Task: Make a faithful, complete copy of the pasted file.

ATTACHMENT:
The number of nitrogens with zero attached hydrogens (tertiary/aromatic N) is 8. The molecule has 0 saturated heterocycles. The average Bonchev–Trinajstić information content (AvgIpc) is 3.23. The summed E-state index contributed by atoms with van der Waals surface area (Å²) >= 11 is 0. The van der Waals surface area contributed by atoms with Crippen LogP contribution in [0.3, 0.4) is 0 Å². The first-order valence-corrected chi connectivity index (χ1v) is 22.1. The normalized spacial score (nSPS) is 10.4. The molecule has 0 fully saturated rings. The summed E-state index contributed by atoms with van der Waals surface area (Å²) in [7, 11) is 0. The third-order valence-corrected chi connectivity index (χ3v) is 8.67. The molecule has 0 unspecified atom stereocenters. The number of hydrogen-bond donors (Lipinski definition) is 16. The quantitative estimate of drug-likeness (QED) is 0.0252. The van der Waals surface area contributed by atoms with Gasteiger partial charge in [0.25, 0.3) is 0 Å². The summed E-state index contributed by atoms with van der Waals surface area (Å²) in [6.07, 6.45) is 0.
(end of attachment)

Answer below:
The number of nitrogens with zero attached hydrogens (tertiary/aromatic N) is 8. The molecule has 0 saturated heterocycles. The average Bonchev–Trinajstić information content (AvgIpc) is 3.23. The summed E-state index contributed by atoms with van der Waals surface area (Å²) >= 11 is 0. The van der Waals surface area contributed by atoms with Crippen LogP contribution in [0.3, 0.4) is 0 Å². The first-order valence-corrected chi connectivity index (χ1v) is 22.1. The normalized spacial score (nSPS) is 10.4. The molecule has 0 fully saturated rings. The summed E-state index contributed by atoms with van der Waals surface area (Å²) in [7, 11) is 0. The third-order valence-corrected chi connectivity index (χ3v) is 8.67. The molecule has 0 unspecified atom stereocenters. The number of hydrogen-bond donors (Lipinski definition) is 16. The quantitative estimate of drug-likeness (QED) is 0.0252. The van der Waals surface area contributed by atoms with Gasteiger partial charge in [0.25, 0.3) is 0 Å². The summed E-state index contributed by atoms with van der Waals surface area (Å²) in [6.07, 6.45) is 0.